Phonological theories can get complicated

Unfortunately, saying that syllabicity is phonological doesn't mean much, since there are many different theories of phonology. Some issues might be whether "syllabic" refers to a particular "level" of representation, and whether it is possible for a prenasalized consonant to be non-syllabic at one level but to contain a syllabic nasal component at a more "underlying" level.

For example, this paper says that the Bantu language Babole has [i.mbé.sé] as a realization of underlying /N-bésé/, with an underlyingly syllabic nasal phoneme that shifts the syllabicity onto the preceding epenthetic vowel [i] and then fuses with the following voiced plosive to form the non-syllabic prenasalized onset consonant [mb] ("Phonological Asymmetries of Bantu Nasal Prefixes," by Jonathan Choti, page 39). That example isn't directly relevant to your question, as the resulting prenasalized consonant is not word-initial, but I'm including it as an example of how languages can be analyzed as assigning syllabicity to different segments on an "underlying" vs. "surface" level.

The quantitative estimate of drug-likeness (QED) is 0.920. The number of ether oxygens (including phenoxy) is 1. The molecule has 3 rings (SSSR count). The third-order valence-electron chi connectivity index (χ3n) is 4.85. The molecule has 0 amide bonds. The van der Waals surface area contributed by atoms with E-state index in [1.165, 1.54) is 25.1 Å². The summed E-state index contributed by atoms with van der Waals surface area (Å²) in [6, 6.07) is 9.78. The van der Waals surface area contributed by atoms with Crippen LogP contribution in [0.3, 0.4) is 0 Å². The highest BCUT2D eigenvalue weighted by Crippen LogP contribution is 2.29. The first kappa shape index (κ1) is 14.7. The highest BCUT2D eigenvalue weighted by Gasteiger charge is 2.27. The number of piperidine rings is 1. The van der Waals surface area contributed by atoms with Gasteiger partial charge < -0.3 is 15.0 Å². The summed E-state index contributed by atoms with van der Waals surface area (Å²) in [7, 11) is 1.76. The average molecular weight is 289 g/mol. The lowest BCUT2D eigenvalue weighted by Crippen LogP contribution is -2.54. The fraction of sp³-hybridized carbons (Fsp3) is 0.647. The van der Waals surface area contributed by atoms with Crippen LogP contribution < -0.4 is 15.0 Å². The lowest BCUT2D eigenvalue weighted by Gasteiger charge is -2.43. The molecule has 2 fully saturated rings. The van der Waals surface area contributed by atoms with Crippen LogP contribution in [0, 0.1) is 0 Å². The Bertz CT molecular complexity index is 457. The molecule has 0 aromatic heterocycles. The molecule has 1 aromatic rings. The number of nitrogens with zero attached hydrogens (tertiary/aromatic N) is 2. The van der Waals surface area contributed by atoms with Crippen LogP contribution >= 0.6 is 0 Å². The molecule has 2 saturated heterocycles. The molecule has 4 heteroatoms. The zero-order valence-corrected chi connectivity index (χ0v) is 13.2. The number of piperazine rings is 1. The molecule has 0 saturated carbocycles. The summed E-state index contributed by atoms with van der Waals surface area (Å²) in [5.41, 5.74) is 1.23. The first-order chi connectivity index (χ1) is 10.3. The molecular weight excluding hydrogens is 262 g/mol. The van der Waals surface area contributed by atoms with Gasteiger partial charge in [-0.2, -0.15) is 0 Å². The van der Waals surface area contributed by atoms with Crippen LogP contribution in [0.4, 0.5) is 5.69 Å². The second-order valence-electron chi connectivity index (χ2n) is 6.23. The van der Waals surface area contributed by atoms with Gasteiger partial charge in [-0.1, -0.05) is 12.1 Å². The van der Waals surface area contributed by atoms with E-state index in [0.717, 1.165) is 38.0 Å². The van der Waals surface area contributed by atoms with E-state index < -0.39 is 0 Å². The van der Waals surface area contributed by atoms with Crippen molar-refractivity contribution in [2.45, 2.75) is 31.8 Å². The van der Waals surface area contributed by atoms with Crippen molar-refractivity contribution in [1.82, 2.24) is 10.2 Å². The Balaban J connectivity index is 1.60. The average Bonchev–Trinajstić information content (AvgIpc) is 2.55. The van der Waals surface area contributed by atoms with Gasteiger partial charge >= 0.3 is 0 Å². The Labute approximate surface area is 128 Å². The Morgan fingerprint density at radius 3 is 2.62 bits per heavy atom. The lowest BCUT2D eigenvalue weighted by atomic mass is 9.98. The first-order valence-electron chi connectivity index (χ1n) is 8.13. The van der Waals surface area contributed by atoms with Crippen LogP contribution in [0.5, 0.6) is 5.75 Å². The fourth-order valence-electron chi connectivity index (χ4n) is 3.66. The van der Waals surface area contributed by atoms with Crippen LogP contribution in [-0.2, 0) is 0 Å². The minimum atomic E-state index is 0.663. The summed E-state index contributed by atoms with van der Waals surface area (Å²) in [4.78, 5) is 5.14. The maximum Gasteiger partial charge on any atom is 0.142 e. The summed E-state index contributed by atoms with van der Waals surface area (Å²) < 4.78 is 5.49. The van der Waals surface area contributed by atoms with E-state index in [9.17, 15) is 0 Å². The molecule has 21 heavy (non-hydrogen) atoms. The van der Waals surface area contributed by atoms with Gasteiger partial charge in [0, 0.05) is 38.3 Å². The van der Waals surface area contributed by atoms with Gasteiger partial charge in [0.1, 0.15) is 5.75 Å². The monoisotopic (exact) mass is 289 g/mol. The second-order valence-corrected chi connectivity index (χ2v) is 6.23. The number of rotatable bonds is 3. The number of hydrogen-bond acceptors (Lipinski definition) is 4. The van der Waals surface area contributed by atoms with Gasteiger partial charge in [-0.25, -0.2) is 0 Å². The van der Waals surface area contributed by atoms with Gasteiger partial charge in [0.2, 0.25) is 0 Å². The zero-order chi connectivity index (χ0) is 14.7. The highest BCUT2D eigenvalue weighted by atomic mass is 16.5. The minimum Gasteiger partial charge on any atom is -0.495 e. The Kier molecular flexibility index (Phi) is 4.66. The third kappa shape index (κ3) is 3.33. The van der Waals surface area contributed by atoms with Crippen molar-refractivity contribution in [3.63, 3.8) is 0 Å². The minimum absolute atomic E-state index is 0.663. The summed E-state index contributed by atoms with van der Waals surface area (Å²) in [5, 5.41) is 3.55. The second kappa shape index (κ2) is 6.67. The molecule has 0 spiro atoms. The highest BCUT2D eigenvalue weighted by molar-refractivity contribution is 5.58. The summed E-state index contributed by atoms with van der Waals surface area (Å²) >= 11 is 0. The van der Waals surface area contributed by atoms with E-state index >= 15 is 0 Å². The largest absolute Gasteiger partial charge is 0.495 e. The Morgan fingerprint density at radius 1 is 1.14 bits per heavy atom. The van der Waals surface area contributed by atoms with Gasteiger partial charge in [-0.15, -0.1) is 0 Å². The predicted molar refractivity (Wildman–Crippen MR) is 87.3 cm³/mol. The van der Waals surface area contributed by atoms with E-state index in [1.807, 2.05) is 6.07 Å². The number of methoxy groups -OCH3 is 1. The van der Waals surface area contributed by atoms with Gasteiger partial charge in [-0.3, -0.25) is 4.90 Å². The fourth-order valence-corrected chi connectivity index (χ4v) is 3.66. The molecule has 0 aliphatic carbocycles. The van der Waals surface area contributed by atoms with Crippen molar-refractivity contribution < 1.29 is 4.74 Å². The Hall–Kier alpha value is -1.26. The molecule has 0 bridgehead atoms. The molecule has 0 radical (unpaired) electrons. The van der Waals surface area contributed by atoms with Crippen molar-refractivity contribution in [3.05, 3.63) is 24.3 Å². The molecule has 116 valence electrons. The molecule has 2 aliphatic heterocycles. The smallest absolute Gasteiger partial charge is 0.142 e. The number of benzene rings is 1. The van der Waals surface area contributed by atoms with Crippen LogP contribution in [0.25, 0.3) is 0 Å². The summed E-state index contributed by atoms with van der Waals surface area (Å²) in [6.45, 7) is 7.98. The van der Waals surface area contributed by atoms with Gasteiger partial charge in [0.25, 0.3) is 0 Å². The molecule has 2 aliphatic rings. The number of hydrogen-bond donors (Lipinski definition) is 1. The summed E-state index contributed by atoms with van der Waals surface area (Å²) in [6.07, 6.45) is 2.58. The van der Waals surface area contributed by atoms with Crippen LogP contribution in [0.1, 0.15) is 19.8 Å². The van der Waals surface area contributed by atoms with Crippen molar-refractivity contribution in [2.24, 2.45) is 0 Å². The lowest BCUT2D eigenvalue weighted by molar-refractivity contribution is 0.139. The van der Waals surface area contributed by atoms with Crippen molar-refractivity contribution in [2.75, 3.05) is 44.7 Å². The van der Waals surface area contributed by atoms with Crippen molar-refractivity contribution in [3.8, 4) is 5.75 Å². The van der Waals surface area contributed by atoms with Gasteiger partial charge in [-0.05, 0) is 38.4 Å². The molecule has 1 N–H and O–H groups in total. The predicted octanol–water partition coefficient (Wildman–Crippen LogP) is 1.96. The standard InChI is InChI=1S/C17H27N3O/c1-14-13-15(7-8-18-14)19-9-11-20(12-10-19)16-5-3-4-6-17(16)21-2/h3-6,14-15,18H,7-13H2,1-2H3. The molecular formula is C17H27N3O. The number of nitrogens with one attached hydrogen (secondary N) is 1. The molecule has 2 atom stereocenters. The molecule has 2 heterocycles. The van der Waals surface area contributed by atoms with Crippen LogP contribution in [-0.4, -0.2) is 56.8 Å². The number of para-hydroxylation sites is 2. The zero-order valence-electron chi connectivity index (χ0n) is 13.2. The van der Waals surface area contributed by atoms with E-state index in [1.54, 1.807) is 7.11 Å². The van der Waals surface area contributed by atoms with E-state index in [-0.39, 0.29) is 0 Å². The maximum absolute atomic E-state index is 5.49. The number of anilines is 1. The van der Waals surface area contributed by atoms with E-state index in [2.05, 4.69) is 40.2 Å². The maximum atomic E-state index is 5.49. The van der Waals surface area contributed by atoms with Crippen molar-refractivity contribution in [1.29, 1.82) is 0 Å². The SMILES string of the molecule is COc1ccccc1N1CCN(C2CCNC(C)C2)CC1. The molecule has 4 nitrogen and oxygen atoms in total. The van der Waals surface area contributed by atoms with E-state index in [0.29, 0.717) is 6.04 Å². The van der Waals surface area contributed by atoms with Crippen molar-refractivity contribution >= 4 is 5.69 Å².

Phonetic criteria: I'm not sure

There might be phonetic criteria that you can use to support an analysis of syllabicity vs. non-syllabicity, but I'm not sure what they would be. Duration is the simplest thing that comes to my mind: all else equal, I would expect a syllabic nasal to have a greater duration greater than a non-syllabic nasal.

The article "Morphological function, syllabic and phonetic form of nasal+plosive combinations in the Bantu language Mpiemo", by Christina Thornell and Mechtild Tronnier, has a section "Phonetic correlates" that says

experience from studies on Japanese and Yoruba shows that a nasal should have a duration of at least 50ms to be perceived as syllabic (Nagano-Madsen, personal communication).